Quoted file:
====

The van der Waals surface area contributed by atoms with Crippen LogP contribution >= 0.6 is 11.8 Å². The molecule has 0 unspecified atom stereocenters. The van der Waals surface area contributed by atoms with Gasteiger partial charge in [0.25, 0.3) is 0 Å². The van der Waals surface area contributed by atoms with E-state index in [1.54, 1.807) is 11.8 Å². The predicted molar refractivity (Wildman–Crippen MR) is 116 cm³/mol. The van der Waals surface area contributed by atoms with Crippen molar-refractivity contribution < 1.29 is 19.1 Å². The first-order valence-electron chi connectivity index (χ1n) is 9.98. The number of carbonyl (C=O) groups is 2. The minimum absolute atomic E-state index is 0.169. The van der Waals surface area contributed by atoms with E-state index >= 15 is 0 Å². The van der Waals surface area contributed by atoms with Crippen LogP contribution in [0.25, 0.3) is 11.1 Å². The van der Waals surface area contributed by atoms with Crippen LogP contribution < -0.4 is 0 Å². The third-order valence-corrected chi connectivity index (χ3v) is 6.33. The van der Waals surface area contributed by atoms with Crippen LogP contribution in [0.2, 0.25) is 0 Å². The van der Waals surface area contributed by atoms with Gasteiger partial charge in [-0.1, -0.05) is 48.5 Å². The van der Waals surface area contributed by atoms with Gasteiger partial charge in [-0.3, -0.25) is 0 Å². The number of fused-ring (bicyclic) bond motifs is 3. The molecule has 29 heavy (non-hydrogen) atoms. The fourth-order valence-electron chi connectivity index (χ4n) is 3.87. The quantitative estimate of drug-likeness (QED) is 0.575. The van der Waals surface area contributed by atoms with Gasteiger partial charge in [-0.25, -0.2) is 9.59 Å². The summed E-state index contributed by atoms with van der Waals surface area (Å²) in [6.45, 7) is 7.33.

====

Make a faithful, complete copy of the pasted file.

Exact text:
The van der Waals surface area contributed by atoms with Crippen LogP contribution >= 0.6 is 11.8 Å². The molecule has 0 unspecified atom stereocenters. The van der Waals surface area contributed by atoms with Gasteiger partial charge in [0.25, 0.3) is 0 Å². The van der Waals surface area contributed by atoms with E-state index in [1.54, 1.807) is 11.8 Å². The predicted molar refractivity (Wildman–Crippen MR) is 116 cm³/mol. The van der Waals surface area contributed by atoms with Crippen molar-refractivity contribution < 1.29 is 19.1 Å². The first-order valence-electron chi connectivity index (χ1n) is 9.98. The number of carbonyl (C=O) groups is 2. The minimum absolute atomic E-state index is 0.169. The van der Waals surface area contributed by atoms with E-state index >= 15 is 0 Å². The van der Waals surface area contributed by atoms with Crippen LogP contribution in [0.25, 0.3) is 11.1 Å². The van der Waals surface area contributed by atoms with Crippen LogP contribution < -0.4 is 0 Å². The third-order valence-corrected chi connectivity index (χ3v) is 6.33. The van der Waals surface area contributed by atoms with Crippen LogP contribution in [0.2, 0.25) is 0 Å². The van der Waals surface area contributed by atoms with Gasteiger partial charge in [-0.1, -0.05) is 48.5 Å². The van der Waals surface area contributed by atoms with Gasteiger partial charge in [-0.3, -0.25) is 0 Å². The number of fused-ring (bicyclic) bond motifs is 3. The molecule has 29 heavy (non-hydrogen) atoms. The fourth-order valence-electron chi connectivity index (χ4n) is 3.87. The quantitative estimate of drug-likeness (QED) is 0.575. The van der Waals surface area contributed by atoms with Gasteiger partial charge in [-0.25, -0.2) is 9.59 Å². The summed E-state index contributed by atoms with van der Waals surface area (Å²) in [6.45, 7) is 7.33.